Abdul-Malik Abu will be the first person to admit the past four games were not the toughest on N.C. State’s schedule.
Still, after a fourth straight blowout, a 99-71 win over Rider on Wednesday night, the Wolfpack (11-2) is starting to look more like the team it was supposed to be and not the one that struggled out of the gates. This just in time for the start of ACC play on Saturday (4:30 p.m., Fox Sports Carolinas) at Miami (10-2).
So while the competition will pick up, the Wolfpack has already picked up its intensity. Instead of close calls, N.C. State has figured out how to dominate its opponents. Maybe beating Rider by 28 doesn’t seem like much but N.C. State started the season with a two-point home win over Georgia Southern and started December with a four-point home win over Boston University.
“I feel like if we played this team in Week 2, it would have been a close game,” Abu said after the Rider win.
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To Abu’s point, N.C. State won its first seven games by an average margin of 9.7 points. Three of the wins (Georgia Southern, Boston University and Loyola, Ill.) were by four points or less and a fourth, at home with Tennessee State, went into overtime. The Wolfpack has won the past four games by an average of 28.5 points.
Well, some of it has to do with the level of competition but a big part of it is N.C. State’s improvement on defense. The Wolfpack couldn’t figure out basic defensive sets to start the season. Defending something as simple as a pick-and-roll was an adventure.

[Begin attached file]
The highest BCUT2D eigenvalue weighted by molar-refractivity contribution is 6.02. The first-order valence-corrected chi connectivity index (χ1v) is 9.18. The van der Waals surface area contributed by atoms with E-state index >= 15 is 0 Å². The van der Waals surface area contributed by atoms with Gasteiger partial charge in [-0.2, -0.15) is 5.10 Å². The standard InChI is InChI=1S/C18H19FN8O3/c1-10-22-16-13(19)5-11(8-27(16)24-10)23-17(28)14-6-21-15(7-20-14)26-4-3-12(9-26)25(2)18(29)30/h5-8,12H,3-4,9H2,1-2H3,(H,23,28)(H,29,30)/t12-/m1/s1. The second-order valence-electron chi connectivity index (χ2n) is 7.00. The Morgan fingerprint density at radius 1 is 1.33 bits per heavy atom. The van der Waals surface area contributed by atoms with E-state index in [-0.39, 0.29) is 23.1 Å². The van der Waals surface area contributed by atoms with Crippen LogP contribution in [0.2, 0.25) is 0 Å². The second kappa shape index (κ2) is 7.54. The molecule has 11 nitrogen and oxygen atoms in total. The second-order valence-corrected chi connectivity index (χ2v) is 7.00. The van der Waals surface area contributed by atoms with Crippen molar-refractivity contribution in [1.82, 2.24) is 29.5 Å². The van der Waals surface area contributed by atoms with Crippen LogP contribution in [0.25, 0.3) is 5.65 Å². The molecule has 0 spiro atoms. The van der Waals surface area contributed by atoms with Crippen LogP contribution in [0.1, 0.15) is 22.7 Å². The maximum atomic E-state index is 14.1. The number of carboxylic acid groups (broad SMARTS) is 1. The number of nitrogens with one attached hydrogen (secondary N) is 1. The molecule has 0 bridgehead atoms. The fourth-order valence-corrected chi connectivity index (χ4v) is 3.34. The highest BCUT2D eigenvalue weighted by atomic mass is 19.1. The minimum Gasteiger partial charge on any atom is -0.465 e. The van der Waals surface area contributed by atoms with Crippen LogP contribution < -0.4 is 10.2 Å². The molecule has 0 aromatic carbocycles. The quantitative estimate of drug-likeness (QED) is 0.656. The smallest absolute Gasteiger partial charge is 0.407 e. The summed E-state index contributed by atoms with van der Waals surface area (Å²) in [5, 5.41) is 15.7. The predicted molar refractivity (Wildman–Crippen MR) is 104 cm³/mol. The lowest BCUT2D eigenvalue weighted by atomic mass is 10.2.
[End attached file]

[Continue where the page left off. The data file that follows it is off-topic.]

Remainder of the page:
“Young guys get better,” is how Wolfpack coach Mark Gottfried put it. After holding Rider to 25 points in the first half in Wednesday’s win, Gottfried gave specific examples of how his team, with four new players in the starting lineup, has made strides on defense.
They’ve gotten better on dribble penetration and reading screens, he said. They’ve also stopped taking lazy chances at steals after the dribbler has gone by. And there’s a biggie to any team’s defense.
We’re communicating a little bit better.
“We’re communicating a little bit better,” Gottfried said.
The consistency of the lineup has helped on that front, too. Forwards Omer Yurtseven and Ted Kapita are eligible and locked in. Yurtseven made his first start on Wednesday and figures to remain a fixture in the middle. Kapita had 11 rebounds in 17 minutes off the bench and was a source of energy and defense.
Sophomore wing Maverick Rowan is starting to get closer to 100 percent and has more stamina after missing seven games with a concussion. While Yurtseven and Rowan aren’t great defenders, just having some consistency to the lineup has helped the Wolfpack with communication.
There’s little doubt the offense has gotten a boost, too, with a healthy Rowan and an eligible Yurtseven, who had to sit out the first nine games due to an NCAA amateurism issue.
Since Yurtseven’s debut against Appalachian State on Dec. 15, N.C. State has averaged 96 points per game, up from 79.5 in the first nine games. Freshman point guard Dennis Smith Jr. has upped his game with Yurtseven and Rowan back in the lineup.
Smith had 16 assists against Rider and has averaged 9.2 with Yurtseven in the lineup. He has also made 65 percent (13 of 20) of his 3-pointers the past four games.
The question now for N.C. State is will the confidence and improvement translate against better competition. The Wolfpack lost its only two nonconference games against teams in the top 50 of the RPI (No. 3 Creighton and No. 34 Illinois).
N.C. State’s first three ACC opponents are Miami (No. 72), Virginia Tech (55) and North Carolina (13).
Joe Giglio: 919-829-8938, @jwgiglio
N.C. State at Miami
When: 4:30 p.m. Saturday
Where: BankUnited Center, Coral Gables, Fla.
TV: RSN, 101.5-WRAL